Ugly Draped Bust Dollars



Draped Bust coins may be among the most beautiful U.S. coins ever minted, but not all of them are. Because of their strike, wear, toning, or damage, some are about as appealing as a case of chicken pox.

But sometimes there's beauty to a coin that has survived the years, weathered but not beaten, a beauty distilled by hard experience in the world. A harsh beauty. Conventionally ugly, some coins shine forth with their stark uniqueness. Other coins are just plain ugly. To a significant extent, ugliness, like beauty, is in the eye of the beholder.















1798 dollar first graded by ANACS as EF details, corroded, adjustment marks, Net VF-20, then graded by PCI as VF-35.















1798 dollar with edge shaved (3 o'clock to 5 o'clock on obverse and 1 o'clock to 3 o'clock on reverse) and spotting.















1798 dollar with two deep gouges on obverse that nearly push through the reverse and a small gouge on Liberty's nose that gives her a clownish appearance.















1798 dollar with clumsily applied graffiti on the reverse that distorts the obverse, plus a rim ding at 11:30 on the obverse.















1798 dollar with artificial toning exhibiting gaudy circus coloration that doesn't smoothly transition from one color to the next.















1799 dollar with heavy corrosion, stains, rim dings, scratches, and a bent planchet. Remarkably, it still sold for $240 on eBay.















Heavily worn 1799 dollar with a barely discernable date that was holed and clumsily plugged and that's heavily gouged, scratched, and stained. This is the ugliest Bust dollar I've ever seen ... it cost me $65.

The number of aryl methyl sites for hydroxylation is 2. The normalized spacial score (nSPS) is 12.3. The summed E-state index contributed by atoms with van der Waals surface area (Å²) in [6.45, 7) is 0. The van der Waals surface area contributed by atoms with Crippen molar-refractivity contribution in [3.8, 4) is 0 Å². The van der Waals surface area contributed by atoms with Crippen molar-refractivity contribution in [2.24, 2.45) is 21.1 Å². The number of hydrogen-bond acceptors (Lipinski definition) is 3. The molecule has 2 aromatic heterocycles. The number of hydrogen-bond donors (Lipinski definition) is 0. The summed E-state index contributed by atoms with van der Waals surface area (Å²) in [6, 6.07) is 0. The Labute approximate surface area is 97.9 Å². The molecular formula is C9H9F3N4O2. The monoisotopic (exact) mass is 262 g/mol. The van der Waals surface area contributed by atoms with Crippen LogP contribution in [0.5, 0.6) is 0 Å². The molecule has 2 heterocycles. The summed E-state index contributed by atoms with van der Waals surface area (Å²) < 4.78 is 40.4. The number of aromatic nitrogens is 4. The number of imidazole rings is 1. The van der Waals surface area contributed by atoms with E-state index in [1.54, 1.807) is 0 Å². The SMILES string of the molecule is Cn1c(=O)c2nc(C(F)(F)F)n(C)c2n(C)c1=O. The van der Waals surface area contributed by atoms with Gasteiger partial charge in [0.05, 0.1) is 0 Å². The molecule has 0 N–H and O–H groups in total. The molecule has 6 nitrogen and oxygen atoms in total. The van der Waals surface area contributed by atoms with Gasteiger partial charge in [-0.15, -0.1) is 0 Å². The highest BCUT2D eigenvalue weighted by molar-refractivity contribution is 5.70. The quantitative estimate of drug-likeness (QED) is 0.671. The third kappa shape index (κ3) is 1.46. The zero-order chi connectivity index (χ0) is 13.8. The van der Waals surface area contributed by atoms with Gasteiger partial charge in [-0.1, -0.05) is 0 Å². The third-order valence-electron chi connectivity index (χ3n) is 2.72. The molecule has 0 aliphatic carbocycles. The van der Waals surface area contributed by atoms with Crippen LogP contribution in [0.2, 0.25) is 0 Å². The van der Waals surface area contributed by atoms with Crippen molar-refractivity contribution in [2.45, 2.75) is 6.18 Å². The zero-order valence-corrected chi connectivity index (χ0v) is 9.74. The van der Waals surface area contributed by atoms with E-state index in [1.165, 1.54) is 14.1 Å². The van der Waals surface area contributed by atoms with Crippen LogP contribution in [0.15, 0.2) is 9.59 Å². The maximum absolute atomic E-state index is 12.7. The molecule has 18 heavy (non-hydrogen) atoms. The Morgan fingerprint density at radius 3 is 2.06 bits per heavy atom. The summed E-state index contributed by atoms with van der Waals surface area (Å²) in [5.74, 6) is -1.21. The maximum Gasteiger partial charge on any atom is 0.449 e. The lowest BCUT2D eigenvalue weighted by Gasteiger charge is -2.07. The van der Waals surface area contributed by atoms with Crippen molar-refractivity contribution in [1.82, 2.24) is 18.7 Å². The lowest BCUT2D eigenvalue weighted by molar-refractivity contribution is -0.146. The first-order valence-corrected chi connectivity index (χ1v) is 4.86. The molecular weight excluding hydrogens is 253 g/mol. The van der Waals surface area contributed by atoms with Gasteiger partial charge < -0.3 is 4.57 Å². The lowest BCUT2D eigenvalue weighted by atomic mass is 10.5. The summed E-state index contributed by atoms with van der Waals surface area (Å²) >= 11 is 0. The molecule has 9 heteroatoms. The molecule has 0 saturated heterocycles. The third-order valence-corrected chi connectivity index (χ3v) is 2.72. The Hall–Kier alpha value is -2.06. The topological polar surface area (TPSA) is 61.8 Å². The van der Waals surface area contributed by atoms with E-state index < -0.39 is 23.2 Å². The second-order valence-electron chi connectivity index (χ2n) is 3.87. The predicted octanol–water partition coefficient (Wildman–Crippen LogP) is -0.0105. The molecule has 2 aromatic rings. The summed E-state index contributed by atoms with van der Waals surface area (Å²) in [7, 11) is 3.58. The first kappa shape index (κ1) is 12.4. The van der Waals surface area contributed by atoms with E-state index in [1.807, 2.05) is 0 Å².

1799 dollar that had been countermarked on the obverse with a series of Xs. It appears that somebody later attempted to cover up the countermarks with silver solder but stopped when he realized the attempt was a dismal failure.

















1799 dollar in an NGC AU-50 slab. It's a truism that beauty is subjective, but the splotchy toning on Liberty's face and the two planchet flaws on the reverse make this a coin that only its mother could love.

















1799 dollar in a PCGS MS-63 slab. The legitimate grading services do a good if not perfect job spotting artificial toning. One indication of AT is wild, circus colors, such as those on this coin. PCGS felt that this toning was authentic.















1800 dollar with a hold that has been very clumsily plugged, and a nasty scratch in the right obverse field to boot.















1802 over 1801 dollar that was harshly cleaned and artificially retoned, which isn't hidden by the photo's colorful background.






1802 dollar in an NGC AU-53 holder, with two very distracting stain lines on the obverse. Grading services don't seem to mind stains, even when they're major eye sores.















1803 dollar with hairlines so severe they look like they were caused by steel wool.

Beauty may be in the eye of the beholder, but the same can't be said about authenticity. Because of their age, desirability, and market value, with Bust dollars, you need to beware of counterfeits.




Draped Bust


Anne's Life

Anne's Death

1804 Dollar


Dollar Set






Other Images

More Info

Other glomworthy coins:

Oldest Coins

 Athenian Owls

Alexander the Great Coins

Medusa Coins

Thracian Tetradrachms

House of Constantine

Draped Bust Coins

Saint-Gaudens Double Eagles

Coin sites:
Coin Collecting: Consumer Protection Guide
Glomming: Coin Connoisseurship
Bogos: Counterfeit Coins

© 2014 Reid Goldsborough

Note: Any of the items illustrated on these pages that are in my possession are stored off site.